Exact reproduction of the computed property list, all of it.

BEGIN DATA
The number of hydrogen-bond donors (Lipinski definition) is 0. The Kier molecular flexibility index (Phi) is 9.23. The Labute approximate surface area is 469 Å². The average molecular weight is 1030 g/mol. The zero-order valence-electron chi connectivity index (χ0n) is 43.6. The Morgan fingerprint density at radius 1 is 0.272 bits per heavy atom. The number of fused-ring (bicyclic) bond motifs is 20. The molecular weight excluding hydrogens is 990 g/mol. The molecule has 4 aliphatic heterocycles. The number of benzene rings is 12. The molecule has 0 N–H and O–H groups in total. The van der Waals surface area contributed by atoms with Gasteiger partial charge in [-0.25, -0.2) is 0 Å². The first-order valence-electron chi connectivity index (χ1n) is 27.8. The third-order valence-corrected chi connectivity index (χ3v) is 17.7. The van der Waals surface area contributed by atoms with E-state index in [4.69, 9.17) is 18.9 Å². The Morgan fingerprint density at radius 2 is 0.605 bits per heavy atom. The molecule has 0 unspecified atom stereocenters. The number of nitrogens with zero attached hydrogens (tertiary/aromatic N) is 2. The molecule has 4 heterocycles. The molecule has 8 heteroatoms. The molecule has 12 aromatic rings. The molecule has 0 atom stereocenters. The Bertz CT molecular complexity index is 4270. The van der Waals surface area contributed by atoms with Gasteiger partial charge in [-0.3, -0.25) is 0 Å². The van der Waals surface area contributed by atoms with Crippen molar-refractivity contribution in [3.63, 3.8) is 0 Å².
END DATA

The number of hydrogen-bond donors (Lipinski definition) is 0. The Kier molecular flexibility index (Phi) is 9.23. The Labute approximate surface area is 469 Å². The average molecular weight is 1030 g/mol. The zero-order valence-electron chi connectivity index (χ0n) is 43.6. The Morgan fingerprint density at radius 1 is 0.272 bits per heavy atom. The number of fused-ring (bicyclic) bond motifs is 20. The molecular weight excluding hydrogens is 990 g/mol. The molecule has 4 aliphatic heterocycles. The number of benzene rings is 12. The molecule has 0 N–H and O–H groups in total. The van der Waals surface area contributed by atoms with Gasteiger partial charge in [-0.25, -0.2) is 0 Å². The first-order valence-electron chi connectivity index (χ1n) is 27.8. The third-order valence-corrected chi connectivity index (χ3v) is 17.7. The van der Waals surface area contributed by atoms with E-state index in [4.69, 9.17) is 18.9 Å². The Morgan fingerprint density at radius 2 is 0.605 bits per heavy atom. The molecule has 0 unspecified atom stereocenters. The number of nitrogens with zero attached hydrogens (tertiary/aromatic N) is 2. The molecule has 4 heterocycles. The molecule has 8 heteroatoms. The molecule has 12 aromatic rings. The molecule has 0 atom stereocenters. The Bertz CT molecular complexity index is 4270. The van der Waals surface area contributed by atoms with Gasteiger partial charge in [-0.3, -0.25) is 0 Å². The van der Waals surface area contributed by atoms with Crippen molar-refractivity contribution in [3.63, 3.8) is 0 Å².